4to., (12 ½ x 9 ½ inches). 23 fine engraved maps with original hand-color in full (some offsetting and spotting, slightly toned). Original publisher’s printed pictorial paper wrappers (backstrip worn but holding, edges worn with some loss, a bit browned).
Provenance: Contemporary manuscript ownership inscription and pen trials of “Charles N. Howland / Lisle Broome Co. NY / 1849.”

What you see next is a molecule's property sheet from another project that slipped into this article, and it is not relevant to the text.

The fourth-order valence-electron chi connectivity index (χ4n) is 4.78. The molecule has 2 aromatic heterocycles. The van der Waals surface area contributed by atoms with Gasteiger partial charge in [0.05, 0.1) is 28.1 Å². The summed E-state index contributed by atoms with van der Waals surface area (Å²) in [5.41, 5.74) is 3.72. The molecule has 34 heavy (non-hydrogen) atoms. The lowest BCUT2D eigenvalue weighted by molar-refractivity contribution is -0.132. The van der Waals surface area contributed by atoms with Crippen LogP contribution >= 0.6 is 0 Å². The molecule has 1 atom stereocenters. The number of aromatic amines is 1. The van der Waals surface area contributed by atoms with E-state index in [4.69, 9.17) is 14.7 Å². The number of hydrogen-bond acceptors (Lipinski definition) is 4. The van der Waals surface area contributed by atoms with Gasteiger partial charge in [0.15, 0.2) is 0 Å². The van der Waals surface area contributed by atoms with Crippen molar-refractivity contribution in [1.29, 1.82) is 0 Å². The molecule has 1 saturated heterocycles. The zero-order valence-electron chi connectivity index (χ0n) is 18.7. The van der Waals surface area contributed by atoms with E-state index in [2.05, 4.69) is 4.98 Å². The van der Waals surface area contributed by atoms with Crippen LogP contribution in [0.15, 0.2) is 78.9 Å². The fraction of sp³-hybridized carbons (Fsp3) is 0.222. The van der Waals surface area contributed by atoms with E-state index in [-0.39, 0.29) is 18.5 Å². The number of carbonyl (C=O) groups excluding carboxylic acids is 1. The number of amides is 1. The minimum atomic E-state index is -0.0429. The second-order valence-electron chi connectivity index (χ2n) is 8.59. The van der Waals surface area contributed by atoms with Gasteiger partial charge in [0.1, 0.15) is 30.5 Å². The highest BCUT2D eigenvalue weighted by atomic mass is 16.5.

Later revised edition, first published in 1829. With five maps (including the world map) showing Texas as an independent Republic, with its border along the Rio Grande del Norte. The double-page map of the United States shows an enlarged Iowa, the Mandan District (between Iowa and Oregon Territory), and the Mexico border along the Rockies. When Olney’s “New and Improved School Atlas” was first published, “it was immediately successful. The study of geography had but recently been introduced into American elementary education and was still a tail to the cosmographical kite. Its texts were dull and uninteresting, quite beyond the comprehension of elementary school students. Olney’s book was suited to his pupils. Beginning with the simple and known facts of their immediate surroundings, it carried them forward to a knowledge of distant lands and complex phenomena. Rudimental as the method seems now, it was new at the time. The book passed through nearly a hundred editions and millions of copies were sold. There were few American school children of that generation whose ideas of the outer world, both true and false, were not formed by it” (Caryn Hannan, ed., “Connecticut Biographical Dictionary,” p. 423).